Climate also had plenty of competition for voters' attention this year. Shanna Edberg, director of conservation programs at the Hispanic Access Foundation, said Hispanics' overriding concern about the economy, COVID-19 and health care access reflects their disproportionate suffering and economic harm from the pandemic.

But she added that climate concerns are related to these troubles. "We need to make the connection clearer that these really aren't separate issues. Air pollution worsens COVID, and air pollution is what's causing climate change," Edberg said.

The results in Zapata County were mirrored in many gas-producing Hispanic-majority counties in Texas and elsewhere in the U.S.

Heavily Democratic Webb County, Texas, is 96% Hispanic and the second-leading natural gas producer in the state. Trump received twice as many votes this year as he did in 2016, even as he lost the county. Biden received slightly fewer votes than Clinton got in 2016.

An E&E News analysis shows that in the 82 counties in which Hispanics are a majority of the population, Trump improved his performance over 2016 in 69 of the counties. The Hispanic-majority counties are mostly in Texas, California and New Mexico.

In perhaps the best-known example, Trump closed the gap in traditionally Democratic Miami-Dade County, Fla., winning 200,000 more votes than he got in 2016. Biden received slightly fewer votes than Clinton.

Miami-Dade County, which is 65% Hispanic, still gave a majority of its vote to Biden. But Trump's stronger showing in the nation's seventh most populous county was a key to his winning Florida and its 29 electoral votes.

Miami-Dade County is on the forefront of climate change, having been battered repeatedly by hurricanes in recent years and facing so-called sunny day flooding due to rising sea levels.

County voters ousted Democratic Reps. Donna Shalala and Debbie Mucarsel-Powell, both of whom had advocated for action on climate change.

Lizet Ocampo, political director of the liberal advocacy group People for the American Way, said Trump's improved showing in Miami-Dade County was not a rejection of climate change but a payoff for Trump's advertising and outreach.

"Trump had been investing for nearly three years there," Ocampo said.

Trump's best showing among Hispanics occurred in Florida, where he took 38% of the Hispanic vote, according to the Latino Decisions poll, which was taken from 15,200 people who had already voted or were certain to vote on Election Day.

His worst showings were in the key swing states of Michigan and Wisconsin. Trump carried only 22% of the Hispanic vote in both states, which Biden won.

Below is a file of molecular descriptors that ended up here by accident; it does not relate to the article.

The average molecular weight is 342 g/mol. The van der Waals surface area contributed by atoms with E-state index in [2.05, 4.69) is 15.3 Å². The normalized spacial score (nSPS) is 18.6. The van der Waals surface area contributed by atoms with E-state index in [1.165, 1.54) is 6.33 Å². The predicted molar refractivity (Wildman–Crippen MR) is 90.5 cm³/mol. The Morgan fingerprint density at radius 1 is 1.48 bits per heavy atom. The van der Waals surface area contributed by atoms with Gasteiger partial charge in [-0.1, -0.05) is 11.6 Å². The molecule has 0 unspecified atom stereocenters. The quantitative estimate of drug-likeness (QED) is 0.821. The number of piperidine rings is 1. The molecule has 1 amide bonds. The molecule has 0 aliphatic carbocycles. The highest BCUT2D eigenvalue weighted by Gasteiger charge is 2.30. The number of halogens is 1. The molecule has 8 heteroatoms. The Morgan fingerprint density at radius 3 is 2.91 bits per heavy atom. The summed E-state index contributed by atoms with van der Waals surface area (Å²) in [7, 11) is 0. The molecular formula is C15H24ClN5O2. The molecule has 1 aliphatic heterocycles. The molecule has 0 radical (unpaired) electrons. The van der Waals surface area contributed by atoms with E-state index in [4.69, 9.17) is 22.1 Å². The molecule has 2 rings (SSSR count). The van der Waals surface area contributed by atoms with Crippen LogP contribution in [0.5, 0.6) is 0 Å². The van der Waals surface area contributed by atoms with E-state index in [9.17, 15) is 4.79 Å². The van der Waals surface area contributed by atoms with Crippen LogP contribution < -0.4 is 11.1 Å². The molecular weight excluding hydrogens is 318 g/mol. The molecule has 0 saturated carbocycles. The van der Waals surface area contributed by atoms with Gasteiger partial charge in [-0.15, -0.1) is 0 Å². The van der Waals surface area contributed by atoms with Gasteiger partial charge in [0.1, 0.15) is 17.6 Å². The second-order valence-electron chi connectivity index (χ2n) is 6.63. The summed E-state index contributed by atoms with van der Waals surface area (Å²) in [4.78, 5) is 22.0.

Latino voters were critical in moving Arizona into Biden's column. An NBC News analysis of exit polling found that 63% of Arizona Latinos backed Biden, a slight uptick from the 61% garnered by Clinton in 2016.

"It's important to see the bigger picture of how the Latino community supported Biden," Ocampo said, while acknowledging that Democrats and climate advocates need to do more outreach.

"There needs to be investment in Latino voters," Ocampo said. "A lot of people didn't know Biden."

Trump's showing in Miami-Dade County also reflects the diversity of Hispanics in the U.S., who come from numerous countries that shape their views toward issues including climate change.

"Latinos are not a monolith," said Edberg of the Hispanic Access Foundation. "Different Latin American countries have different economic sectors. Mexico is a big oil producer. If you're a Mexican who has immigrated to Texas and is working in that industry, that's kind of an anti-climate background from start to finish."

Roughly 60% of U.S. Hispanics are from Mexico, according to Census Bureau figures. But in Florida, Cubans are dominant and account for 28% of the Hispanic population.

Trump bombarded South Florida with advertising warning about Democrats and socialism, a message aimed at Cubans who fled Fidel Castro.

Michael Méndez, a professor at the University of California, Irvine, and author of the new book "Climate Change From the Streets: How Conflict and Collaboration Strengthen the Environmental Justice Movement," said Hispanics respond to climate change as an issue when it is presented in the context of its everyday effects.

"When you make climate change real — when you put it in that economic and public health frame — that's when climate change becomes a priority for a lot of Latino communities," Méndez said.

Twitter: @byTomFrankEmail: tfrank@eenews.net